As I reported in a previous post, the hacked SnapChat collection known as the Snappening contains very few nude photos, and most of those do not show an identifiable face. I was asked to quantify this, so I took a random sample of 1,000 photos from the collection and categorized them. To respect the privacy of the people involved, all the photos examined have been deleted from my computer, and the contents of the photos will only be discussed in terms of a statistical summary. Here are the results
|Non Nude Photos (mostly very mundane)||84.6%|
|Message only (no photo)||9.1%|
|Spam/scam nude (all the same model)||2.1%|
|Female nude with no face visible||1.9%|
|Male nude with no face visible||1.1%|
|Female nude with face visible||0.6%|
|Male Nude with face visible||0.3%|
|Professional porn photos||0.3%|
|Obvious under age nudes||0.0%|
Less than one percent of the consisted of a genuine amateur nude in which the person’s face was visible, and none of those were obviously under age. A further three percent of the photos featured amateur nudity, but with the face of the subject cropped or obscured. Female nudes outnumbered male nudes overall by about 2:1.
There was evidence of one particular scam artist using a series of nude and partially undressed photos of a single model who was sending these to different women attempting to get them to share nude photos of themselves. There were actually twice as many full face pictures of this model in the sample I looked at than all the other full face nudes put together. I doubt very much if the person sending the photos was really female.
94% of the images did not feature nudity, and though there were a few showing underwear or swimsuit poses, the vast majority were mundane portraits or pictures of everyday activities. 9% did not even feature a picture at all, just a message on a plain background.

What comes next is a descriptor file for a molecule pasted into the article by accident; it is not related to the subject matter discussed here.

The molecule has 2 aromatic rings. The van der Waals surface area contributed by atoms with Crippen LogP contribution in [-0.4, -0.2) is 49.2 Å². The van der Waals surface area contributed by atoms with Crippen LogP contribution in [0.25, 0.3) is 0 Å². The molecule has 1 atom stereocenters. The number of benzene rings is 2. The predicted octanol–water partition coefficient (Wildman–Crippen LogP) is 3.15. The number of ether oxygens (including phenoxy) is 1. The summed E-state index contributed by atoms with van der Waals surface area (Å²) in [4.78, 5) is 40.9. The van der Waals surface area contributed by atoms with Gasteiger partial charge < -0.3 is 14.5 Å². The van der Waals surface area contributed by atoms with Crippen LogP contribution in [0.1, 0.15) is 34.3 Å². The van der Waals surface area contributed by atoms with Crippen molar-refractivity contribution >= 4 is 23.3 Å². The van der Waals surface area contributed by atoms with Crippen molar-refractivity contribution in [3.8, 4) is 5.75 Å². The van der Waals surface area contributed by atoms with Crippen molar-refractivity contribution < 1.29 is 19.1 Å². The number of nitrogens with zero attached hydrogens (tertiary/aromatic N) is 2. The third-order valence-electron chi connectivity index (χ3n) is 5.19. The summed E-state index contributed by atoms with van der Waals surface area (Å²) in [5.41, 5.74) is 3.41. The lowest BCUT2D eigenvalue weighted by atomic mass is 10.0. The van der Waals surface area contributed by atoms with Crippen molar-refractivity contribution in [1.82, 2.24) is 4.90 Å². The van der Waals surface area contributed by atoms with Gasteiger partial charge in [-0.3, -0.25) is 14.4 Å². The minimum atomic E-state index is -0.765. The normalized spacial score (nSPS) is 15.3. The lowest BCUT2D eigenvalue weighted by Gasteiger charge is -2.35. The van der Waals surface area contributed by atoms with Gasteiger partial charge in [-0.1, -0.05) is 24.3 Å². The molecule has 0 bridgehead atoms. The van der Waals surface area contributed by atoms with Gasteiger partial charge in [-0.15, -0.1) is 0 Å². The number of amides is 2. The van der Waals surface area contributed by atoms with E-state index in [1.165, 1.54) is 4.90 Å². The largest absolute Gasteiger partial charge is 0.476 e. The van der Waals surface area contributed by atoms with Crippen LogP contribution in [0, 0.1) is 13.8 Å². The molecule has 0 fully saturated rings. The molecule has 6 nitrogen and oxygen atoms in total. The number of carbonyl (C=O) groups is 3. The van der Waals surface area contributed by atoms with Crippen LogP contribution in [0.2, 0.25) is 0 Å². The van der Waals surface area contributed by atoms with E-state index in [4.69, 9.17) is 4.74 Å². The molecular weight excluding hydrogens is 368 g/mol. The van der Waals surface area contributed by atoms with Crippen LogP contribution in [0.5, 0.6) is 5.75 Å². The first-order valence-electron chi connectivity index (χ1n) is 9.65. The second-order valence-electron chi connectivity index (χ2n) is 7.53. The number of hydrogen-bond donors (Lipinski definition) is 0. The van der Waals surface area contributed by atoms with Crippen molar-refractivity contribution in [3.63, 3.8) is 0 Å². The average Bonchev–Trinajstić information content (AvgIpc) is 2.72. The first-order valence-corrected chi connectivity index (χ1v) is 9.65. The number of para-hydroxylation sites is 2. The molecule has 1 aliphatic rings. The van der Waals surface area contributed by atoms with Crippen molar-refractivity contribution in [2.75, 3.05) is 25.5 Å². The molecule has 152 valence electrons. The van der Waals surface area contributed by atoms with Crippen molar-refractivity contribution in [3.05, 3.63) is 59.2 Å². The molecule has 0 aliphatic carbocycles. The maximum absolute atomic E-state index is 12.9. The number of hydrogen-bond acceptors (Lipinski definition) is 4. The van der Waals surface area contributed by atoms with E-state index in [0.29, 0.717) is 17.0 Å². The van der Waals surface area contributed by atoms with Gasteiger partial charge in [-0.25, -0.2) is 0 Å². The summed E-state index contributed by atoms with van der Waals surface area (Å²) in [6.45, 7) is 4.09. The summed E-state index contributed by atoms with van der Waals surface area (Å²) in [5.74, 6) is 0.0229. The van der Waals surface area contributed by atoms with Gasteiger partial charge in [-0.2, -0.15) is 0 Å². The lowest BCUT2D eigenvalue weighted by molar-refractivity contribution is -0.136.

In spite of the very small percentage of nude photos, the BitTorrent download for the collection is generating a fair amount of activity. As of this morning, there are over 2,400 seeds (users with a complete copy of the files who are currently sharing them) and a further 3,300 with a partial copy in the process of downloading the rest. For comparison, the latest episode of Doctor Who has over 7,500 seeds.
Even though most of the Snappening images are completely innocuous, it is still an unacceptable invasion of privacy that communications that were supposed to be private and ephemeral should be hacked and published in this way. Though the compromise came from a third party application, SnapChat must share the blame for this as they did not do enough to make sure that their communications could not be intercepted.
With the current state of Internet security, the safest assumption to make is that any photo that you share with another person may end up being published. Even if you use end to end encryption, the person receiving the photo may save it and deliberately or accidentally release it to the world. Even if you have the legal resources of an A-list celebrity there is not much you can do once a photograph has been released. There are too many file and image sharing services, many of them with no single operator in charge, so legal action against them all is impractical. It’s a sad statement on our times, but unless you are comfortable with other people seeing your body, you should not take nude photos of yourself.